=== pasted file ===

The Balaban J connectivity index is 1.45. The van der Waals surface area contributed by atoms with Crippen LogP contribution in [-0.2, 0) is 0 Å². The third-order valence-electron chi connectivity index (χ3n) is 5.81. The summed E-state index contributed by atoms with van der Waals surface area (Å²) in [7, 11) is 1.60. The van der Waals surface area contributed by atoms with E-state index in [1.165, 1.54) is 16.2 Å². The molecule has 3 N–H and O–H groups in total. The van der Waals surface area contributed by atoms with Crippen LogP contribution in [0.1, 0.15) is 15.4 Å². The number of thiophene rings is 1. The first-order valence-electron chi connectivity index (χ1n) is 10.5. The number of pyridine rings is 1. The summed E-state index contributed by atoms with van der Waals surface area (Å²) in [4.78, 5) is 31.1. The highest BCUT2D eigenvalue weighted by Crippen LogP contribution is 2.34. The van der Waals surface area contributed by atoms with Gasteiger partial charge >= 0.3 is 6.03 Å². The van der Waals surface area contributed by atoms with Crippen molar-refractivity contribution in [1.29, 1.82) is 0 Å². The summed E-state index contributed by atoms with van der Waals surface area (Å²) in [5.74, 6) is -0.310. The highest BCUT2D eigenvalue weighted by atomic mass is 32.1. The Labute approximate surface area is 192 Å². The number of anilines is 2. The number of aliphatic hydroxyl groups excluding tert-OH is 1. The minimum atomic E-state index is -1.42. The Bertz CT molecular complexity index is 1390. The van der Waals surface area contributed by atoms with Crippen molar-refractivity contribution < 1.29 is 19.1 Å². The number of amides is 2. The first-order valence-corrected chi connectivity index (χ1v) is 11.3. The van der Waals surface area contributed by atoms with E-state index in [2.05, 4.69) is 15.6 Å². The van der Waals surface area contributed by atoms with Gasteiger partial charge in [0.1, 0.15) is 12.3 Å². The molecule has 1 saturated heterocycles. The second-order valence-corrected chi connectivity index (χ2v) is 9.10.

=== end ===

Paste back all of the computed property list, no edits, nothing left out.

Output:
The Balaban J connectivity index is 1.45. The van der Waals surface area contributed by atoms with Crippen LogP contribution in [-0.2, 0) is 0 Å². The third-order valence-electron chi connectivity index (χ3n) is 5.81. The summed E-state index contributed by atoms with van der Waals surface area (Å²) in [7, 11) is 1.60. The van der Waals surface area contributed by atoms with E-state index in [1.165, 1.54) is 16.2 Å². The molecule has 3 N–H and O–H groups in total. The van der Waals surface area contributed by atoms with Crippen LogP contribution in [0.1, 0.15) is 15.4 Å². The number of thiophene rings is 1. The first-order valence-electron chi connectivity index (χ1n) is 10.5. The number of pyridine rings is 1. The summed E-state index contributed by atoms with van der Waals surface area (Å²) in [4.78, 5) is 31.1. The highest BCUT2D eigenvalue weighted by Crippen LogP contribution is 2.34. The van der Waals surface area contributed by atoms with Gasteiger partial charge >= 0.3 is 6.03 Å². The van der Waals surface area contributed by atoms with Crippen molar-refractivity contribution in [1.29, 1.82) is 0 Å². The summed E-state index contributed by atoms with van der Waals surface area (Å²) in [5.74, 6) is -0.310. The highest BCUT2D eigenvalue weighted by atomic mass is 32.1. The Labute approximate surface area is 192 Å². The number of anilines is 2. The number of aliphatic hydroxyl groups excluding tert-OH is 1. The minimum atomic E-state index is -1.42. The Bertz CT molecular complexity index is 1390. The van der Waals surface area contributed by atoms with Crippen molar-refractivity contribution < 1.29 is 19.1 Å². The number of amides is 2. The first-order valence-corrected chi connectivity index (χ1v) is 11.3. The van der Waals surface area contributed by atoms with E-state index in [2.05, 4.69) is 15.6 Å². The van der Waals surface area contributed by atoms with Gasteiger partial charge in [0.1, 0.15) is 12.3 Å². The molecule has 1 saturated heterocycles. The second-order valence-corrected chi connectivity index (χ2v) is 9.10.